MFAH accused of holding onto artwork Jewish heirs say was stolen by Nazis in 1938

by AryanArtnews
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Houston’s premier museum confronts Chilean family in federal court Thursday over allegations that the museum improperly obtained 18th-century paintings stolen by the Nazis from Jewish collectors during World War II doing. The Museum of Fine Arts, Houston documents allegations that Bernard Bellott’s sale of landscaped works was made at the request of the ancestors of the parties to the proceedings, through appropriate channels before the war.

The collector’s family believes that the sale was forced under anti-Semitic economic pressure and Nuremberg law, and states that the painting should be returned. The Monumentmen Foundation for Art Preservation believes that the work belongs to the collector’s family. Anna Bottinelli, chairman of the Foundation and head of research on art discovery, told MFAH in a statement last summer that evidence of an organizational investigation would “quickly return Bellott’s paintings to legitimate heirs.” There is an urgent obligation. “

Judge Keith Ellison of the US District Court will need to determine whether the heir’s proceedings will benefit and proceed to trial following Thursday’s hearing.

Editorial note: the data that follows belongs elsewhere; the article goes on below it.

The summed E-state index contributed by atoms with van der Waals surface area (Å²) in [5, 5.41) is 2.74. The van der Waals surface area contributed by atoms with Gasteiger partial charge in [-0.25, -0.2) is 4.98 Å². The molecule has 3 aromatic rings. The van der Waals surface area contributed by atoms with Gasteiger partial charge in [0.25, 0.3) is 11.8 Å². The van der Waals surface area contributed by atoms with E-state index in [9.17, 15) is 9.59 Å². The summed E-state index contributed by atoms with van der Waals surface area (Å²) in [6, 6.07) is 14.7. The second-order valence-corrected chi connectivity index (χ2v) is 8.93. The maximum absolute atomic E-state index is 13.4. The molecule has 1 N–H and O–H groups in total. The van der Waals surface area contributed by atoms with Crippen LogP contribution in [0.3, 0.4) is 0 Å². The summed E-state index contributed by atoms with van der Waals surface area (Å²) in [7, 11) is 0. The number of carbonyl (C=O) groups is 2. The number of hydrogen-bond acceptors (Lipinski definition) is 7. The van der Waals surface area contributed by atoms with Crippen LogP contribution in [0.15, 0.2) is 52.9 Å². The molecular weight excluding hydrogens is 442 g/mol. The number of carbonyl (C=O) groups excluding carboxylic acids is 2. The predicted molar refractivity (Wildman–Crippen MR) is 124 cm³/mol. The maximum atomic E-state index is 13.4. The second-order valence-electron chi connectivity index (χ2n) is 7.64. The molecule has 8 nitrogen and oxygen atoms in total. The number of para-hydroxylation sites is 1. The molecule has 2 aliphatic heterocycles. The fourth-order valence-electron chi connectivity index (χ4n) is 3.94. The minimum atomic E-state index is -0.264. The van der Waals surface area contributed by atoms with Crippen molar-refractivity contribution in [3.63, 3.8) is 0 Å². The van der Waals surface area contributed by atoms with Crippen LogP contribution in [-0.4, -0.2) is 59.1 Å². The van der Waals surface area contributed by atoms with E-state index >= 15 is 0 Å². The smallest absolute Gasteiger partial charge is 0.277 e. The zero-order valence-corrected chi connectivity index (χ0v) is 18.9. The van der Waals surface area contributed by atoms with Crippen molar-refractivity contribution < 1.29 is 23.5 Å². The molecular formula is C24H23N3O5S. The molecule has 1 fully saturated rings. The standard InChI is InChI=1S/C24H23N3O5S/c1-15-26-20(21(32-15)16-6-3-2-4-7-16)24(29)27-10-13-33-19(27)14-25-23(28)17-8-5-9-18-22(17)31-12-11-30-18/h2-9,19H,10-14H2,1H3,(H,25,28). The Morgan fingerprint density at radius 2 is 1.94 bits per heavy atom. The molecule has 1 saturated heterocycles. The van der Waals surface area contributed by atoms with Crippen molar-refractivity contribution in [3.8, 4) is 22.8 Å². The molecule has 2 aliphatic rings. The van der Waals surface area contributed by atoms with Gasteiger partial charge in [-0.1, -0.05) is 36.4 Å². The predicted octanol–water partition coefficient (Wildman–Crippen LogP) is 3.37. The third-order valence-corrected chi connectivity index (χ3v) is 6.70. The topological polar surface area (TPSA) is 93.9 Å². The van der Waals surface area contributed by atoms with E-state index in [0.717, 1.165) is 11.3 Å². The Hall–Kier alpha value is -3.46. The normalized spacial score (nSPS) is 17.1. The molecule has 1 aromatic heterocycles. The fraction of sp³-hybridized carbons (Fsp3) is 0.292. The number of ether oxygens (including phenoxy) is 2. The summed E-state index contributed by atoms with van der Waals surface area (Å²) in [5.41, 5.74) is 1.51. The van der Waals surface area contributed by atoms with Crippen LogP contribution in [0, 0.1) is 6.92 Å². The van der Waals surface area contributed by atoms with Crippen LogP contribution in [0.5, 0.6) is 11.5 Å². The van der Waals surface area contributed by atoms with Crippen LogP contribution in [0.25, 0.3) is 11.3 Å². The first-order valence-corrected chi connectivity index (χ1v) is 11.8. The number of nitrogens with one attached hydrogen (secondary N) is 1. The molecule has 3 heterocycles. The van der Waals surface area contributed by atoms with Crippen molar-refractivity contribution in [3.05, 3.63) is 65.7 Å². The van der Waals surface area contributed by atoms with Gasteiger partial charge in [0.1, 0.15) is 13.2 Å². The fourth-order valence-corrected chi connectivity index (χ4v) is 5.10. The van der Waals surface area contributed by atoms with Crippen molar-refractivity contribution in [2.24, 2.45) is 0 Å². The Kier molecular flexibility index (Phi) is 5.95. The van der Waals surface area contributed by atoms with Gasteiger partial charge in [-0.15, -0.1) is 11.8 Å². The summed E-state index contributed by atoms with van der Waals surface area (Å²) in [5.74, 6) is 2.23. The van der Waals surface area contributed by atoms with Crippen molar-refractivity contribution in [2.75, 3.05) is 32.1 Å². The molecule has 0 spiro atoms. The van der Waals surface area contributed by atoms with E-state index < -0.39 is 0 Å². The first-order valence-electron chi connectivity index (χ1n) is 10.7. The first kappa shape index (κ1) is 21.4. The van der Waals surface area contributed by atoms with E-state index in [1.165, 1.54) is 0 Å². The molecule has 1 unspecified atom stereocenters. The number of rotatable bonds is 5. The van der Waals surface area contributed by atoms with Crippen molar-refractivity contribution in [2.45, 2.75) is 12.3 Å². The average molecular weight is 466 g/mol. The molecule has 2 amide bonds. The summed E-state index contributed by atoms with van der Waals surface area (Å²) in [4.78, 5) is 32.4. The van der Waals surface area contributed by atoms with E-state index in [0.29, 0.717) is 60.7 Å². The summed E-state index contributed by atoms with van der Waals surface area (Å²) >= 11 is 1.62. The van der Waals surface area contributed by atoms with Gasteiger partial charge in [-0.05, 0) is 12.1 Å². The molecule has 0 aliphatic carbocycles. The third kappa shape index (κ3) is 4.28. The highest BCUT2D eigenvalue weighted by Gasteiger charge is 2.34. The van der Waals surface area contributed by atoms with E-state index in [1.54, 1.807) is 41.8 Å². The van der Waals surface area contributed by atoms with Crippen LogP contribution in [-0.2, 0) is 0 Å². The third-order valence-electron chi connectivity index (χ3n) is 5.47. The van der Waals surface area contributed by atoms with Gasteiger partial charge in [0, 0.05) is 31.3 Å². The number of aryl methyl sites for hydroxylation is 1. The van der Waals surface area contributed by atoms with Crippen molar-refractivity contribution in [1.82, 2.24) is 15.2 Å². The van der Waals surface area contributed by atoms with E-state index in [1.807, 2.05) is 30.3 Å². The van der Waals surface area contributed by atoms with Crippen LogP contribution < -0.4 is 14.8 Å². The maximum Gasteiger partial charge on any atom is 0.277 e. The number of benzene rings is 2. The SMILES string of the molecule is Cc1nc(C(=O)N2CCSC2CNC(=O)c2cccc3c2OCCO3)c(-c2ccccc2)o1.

Art once owned by a wealthy Jewish family was confiscated by Hitler’s army and, in some cases, hidden during the occupation. A group of European and American curators, historians and librarians, who became known as Monumentmen, discovered thousands of these predicaed paintings at the Altaussee salt mine in Austria. The grandson of one such collector sued the Museum of Fine Arts, Houston, and stated that he was the “legitimate owner” of the painting, one of the works excavated by the Monumentmen.

The painting in question, “Pirna’s Marketplace,” is derived from the Commission of King Augustus III of Poland, who also held the title of Elector of Saxony, according to court documents. The realistic cityscape of the city that now belongs to Germany shows a lively market with the Sonnenstein Castle in the background. Bellott has drawn some small autographed replicas of the original market for other patrons. This was a common practice.


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One of these replicas was later owned by German Jewish department store mogul and art collector Max James Emden. Maggiore.

The museum, in a background article on its website, was set up by the Führer before the war, and in 1937 Emden went through the owner of a Jewish gallery to Hitler’s art dealer Karl Haberstock with three bellots. He states that he has taken steps to sell the paintings. Many of the works directed at Hitler’s museum were hidden during the war. Researchers at the Houston Museum discovered that three Emden Belots were taken to Munich’s central collection point after the collapse of Berlin in May 1945. Two of these works were believed to have been acquired by voluntary compulsory sale and are therefore the property of the German government. In 2019, the German government returned these paintings to Emden’s heirs.